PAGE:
Valerie Frankel's
Palace of Love

Fringe Girl: The Revolution Starts Now

Chapter One

“I am hot. My heat could melt the belly of an airplane. I am only slightly less on fire than the surface of the sun.”
Such were (hopeful, idealistic) things one had to say into the mirror when dressing for the first day of school. Not that I believed them, of course. But I said them anyway.
It was the primary morning of junior year, eleventh grade, and my twelfth first-day at the Brownstone Collegiate Institute in Brooklyn Heights, New York City. My initial first-day, at age four, had been no less fraught with anxiety. I needed parental assistance then to pull a shirt over my head, and I eagerly listened to Mom and Dad’s advice: “You only get one chance to make good impression! Start the year the way you want to finish it!”
For a while now, I’d been able to dress myself—although I did struggle with knot adjustment on my wrap half-sweater. I continued to hear the echoes of ancient advice, as if I were still four years old in Velcro-strap sneakers and snap pants. But I wasn’t. I was sixteen, almost seventeen in camouflage cargo pants, a white tank top showing a discrete inch of belly, one of Dad’s silk ties for a belt, kitten-heeled plastic flip-flops and the above mentioned pale yellow sweater. My hair was trapped in a painstakingly haphazard ponytail, clipped in the back with a single gold barrette.
“I am hot. I crackle like bacon in a pan,” I told myself.
Truthfully, I was tepid. My hair was my best feature—thick, chestnut, straight, trademark bangs. Eyes: hazel, alternately greenish, bluish and grayish depending on what was wearing (today, greenish). I’d often thought of my eyes as mood indicators. When I was sad, they were blue; happy, green; angry, gray. I’d given up searching for signs of my emotional state of mind in my eyes, though. It seemed like the occupation of poets, middle-schoolers and self-help gurus.
Where I was “decent,” my friend Eli (short for Elizabeth) Stomp fell on the exotic end of the attractiveness spectrum, with jet-black hair, mysterious dark brown eyes, red lips. Her ghostly pallor and rail-thin body give her a certain (granted, Chinese) Vampiral air—the possible explanation why boys seem to reel back in fear of her, rather than assuming a rightful, worshipful posture in her presence. My other best friend Liza (short for Elizabeth) Greene was classically cute, a California blond in Brooklyn where she’d been born and raised. Liza’s rounded edges, her pleasant cushion have, thus far, prevented her from hypnotizing every boy in school with her glass-blue eyes, but it was only matter of time before she gained (1) a couple of inches and (2) the devotion of the entire male species.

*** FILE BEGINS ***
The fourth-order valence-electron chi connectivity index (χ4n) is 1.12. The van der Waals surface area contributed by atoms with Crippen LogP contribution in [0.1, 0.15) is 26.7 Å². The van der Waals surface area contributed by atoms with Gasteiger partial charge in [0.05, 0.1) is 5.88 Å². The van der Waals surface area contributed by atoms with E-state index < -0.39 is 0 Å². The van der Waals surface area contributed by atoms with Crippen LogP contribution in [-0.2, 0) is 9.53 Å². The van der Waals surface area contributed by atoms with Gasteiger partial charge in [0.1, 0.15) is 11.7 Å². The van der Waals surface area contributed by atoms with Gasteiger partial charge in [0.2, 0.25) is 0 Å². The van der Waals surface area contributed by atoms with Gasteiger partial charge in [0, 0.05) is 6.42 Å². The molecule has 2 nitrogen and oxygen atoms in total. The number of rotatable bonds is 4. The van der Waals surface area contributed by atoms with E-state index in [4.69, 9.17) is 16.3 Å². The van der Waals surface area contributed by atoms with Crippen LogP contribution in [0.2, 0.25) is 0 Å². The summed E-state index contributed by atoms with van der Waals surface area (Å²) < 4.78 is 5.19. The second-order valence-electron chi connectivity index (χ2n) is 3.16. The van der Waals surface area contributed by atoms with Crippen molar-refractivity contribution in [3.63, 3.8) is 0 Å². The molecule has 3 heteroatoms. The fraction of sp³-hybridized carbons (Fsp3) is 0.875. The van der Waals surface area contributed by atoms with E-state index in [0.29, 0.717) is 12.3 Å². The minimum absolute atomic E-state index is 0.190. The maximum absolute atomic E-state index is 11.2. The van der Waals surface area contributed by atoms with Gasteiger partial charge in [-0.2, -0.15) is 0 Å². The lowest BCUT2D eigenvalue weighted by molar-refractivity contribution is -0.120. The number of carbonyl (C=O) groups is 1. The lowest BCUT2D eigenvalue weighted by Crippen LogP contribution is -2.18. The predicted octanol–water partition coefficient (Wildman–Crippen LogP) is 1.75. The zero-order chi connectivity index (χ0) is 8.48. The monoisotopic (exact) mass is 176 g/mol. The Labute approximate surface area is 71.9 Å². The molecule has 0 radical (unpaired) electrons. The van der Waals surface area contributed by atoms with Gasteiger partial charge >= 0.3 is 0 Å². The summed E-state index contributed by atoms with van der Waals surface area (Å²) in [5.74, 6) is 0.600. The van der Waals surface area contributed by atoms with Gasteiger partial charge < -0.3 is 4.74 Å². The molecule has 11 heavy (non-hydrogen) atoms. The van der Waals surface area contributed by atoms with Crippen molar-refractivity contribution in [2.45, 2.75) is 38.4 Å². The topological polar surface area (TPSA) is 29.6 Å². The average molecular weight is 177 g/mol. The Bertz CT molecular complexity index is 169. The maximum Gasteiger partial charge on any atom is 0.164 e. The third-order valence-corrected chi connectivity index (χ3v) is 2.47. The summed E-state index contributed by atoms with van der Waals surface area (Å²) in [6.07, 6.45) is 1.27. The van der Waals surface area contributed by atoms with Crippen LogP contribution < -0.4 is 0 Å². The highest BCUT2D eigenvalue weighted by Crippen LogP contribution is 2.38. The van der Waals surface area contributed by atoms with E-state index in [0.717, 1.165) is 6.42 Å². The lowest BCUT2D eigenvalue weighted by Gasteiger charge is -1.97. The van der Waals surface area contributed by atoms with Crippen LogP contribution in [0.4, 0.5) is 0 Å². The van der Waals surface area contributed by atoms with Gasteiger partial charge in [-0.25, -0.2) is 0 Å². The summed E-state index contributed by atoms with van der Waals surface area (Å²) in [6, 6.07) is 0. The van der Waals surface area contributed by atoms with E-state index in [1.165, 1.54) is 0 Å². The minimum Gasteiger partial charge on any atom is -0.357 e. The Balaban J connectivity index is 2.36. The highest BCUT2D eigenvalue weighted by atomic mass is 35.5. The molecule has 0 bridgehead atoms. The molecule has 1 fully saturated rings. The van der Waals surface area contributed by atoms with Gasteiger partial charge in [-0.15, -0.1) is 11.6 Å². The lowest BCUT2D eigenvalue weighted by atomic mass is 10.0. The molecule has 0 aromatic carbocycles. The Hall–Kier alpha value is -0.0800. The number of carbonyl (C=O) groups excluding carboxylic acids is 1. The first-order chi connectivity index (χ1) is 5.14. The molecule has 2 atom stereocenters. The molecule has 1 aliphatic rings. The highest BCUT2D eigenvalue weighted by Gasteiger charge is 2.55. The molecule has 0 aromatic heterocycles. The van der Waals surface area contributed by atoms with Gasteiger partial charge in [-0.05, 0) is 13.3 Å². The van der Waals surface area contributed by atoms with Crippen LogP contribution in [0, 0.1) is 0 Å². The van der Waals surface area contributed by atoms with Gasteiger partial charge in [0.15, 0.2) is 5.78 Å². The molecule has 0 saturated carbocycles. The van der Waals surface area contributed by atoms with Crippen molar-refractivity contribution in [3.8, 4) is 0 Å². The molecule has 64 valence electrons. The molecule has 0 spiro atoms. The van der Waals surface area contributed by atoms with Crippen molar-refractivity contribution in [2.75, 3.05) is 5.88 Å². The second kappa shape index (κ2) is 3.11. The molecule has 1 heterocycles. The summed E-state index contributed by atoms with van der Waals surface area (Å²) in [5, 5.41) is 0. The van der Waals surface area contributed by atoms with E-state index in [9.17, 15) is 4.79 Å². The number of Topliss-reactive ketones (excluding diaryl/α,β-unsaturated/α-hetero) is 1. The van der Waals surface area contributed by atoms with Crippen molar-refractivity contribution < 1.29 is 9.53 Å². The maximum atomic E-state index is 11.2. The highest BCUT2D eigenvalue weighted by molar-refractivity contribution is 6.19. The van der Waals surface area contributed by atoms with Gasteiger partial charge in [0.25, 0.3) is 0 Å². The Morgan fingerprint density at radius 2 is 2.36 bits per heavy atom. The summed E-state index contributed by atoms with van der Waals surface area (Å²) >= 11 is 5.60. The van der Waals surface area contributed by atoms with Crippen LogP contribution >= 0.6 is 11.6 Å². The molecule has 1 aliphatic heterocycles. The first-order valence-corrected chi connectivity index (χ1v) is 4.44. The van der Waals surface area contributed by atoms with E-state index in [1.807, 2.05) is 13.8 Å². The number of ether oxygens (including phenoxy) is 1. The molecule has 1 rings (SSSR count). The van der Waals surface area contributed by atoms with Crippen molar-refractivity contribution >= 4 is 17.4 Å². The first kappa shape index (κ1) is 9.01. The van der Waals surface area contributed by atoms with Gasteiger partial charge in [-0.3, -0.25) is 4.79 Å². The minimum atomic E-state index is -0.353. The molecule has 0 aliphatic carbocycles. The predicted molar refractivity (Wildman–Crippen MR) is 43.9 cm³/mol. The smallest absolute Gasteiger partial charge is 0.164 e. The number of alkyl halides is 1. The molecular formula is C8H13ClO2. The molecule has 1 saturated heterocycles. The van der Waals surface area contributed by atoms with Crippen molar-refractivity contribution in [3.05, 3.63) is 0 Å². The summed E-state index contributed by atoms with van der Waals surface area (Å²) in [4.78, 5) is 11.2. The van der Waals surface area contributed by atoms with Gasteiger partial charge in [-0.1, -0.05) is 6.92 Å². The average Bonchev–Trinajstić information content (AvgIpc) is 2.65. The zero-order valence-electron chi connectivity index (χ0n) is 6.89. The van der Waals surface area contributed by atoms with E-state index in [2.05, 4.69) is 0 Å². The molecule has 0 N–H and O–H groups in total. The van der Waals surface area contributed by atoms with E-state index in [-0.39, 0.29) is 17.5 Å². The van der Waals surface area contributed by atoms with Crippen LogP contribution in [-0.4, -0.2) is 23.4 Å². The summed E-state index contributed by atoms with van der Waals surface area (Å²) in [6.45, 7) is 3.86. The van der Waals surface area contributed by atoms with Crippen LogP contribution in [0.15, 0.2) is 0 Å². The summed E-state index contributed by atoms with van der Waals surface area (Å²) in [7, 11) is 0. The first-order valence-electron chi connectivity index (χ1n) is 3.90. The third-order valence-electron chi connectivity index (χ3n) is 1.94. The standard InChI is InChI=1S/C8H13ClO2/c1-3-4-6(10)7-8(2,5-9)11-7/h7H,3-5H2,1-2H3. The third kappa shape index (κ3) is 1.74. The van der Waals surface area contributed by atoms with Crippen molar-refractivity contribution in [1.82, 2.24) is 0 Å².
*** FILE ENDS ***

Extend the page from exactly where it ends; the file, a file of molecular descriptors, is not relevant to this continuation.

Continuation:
Boys had not yet discovered me, either. But, as I took one last glance in the mirror, I felt (viscerally, intuitively) that this would be my year. That I’d finally get the attention and admiration I’d been waiting for, dreaming of, fantasizing about. I didn’t need a fan club. Just one boy would be fine. My lips turned upward, thinking of him, and suddenly, I did feel hot, as steaming and explosive as all the kettles in England.
I went downstairs to the first floor in my family’s duplex apartment in an 1861 townhouse on a tree-lined street. Those trees you might’ve heard about growing in Brooklyn? They were all on my block, Garden Place—an optimistic name for a city stretch of asphalt, concrete and bricks, along with the abundant sidewalk foliage. That said, as city streets went, ours was as suburban as one could find in New York. The kids on the block played on the street, Moms yelling out the window to call them in for dinner. The older residents sat on their stoops for hours, greeting passers-by. No litter, no honking. Glorious (almost competitive) flowerboxes added splashes of color, even in September.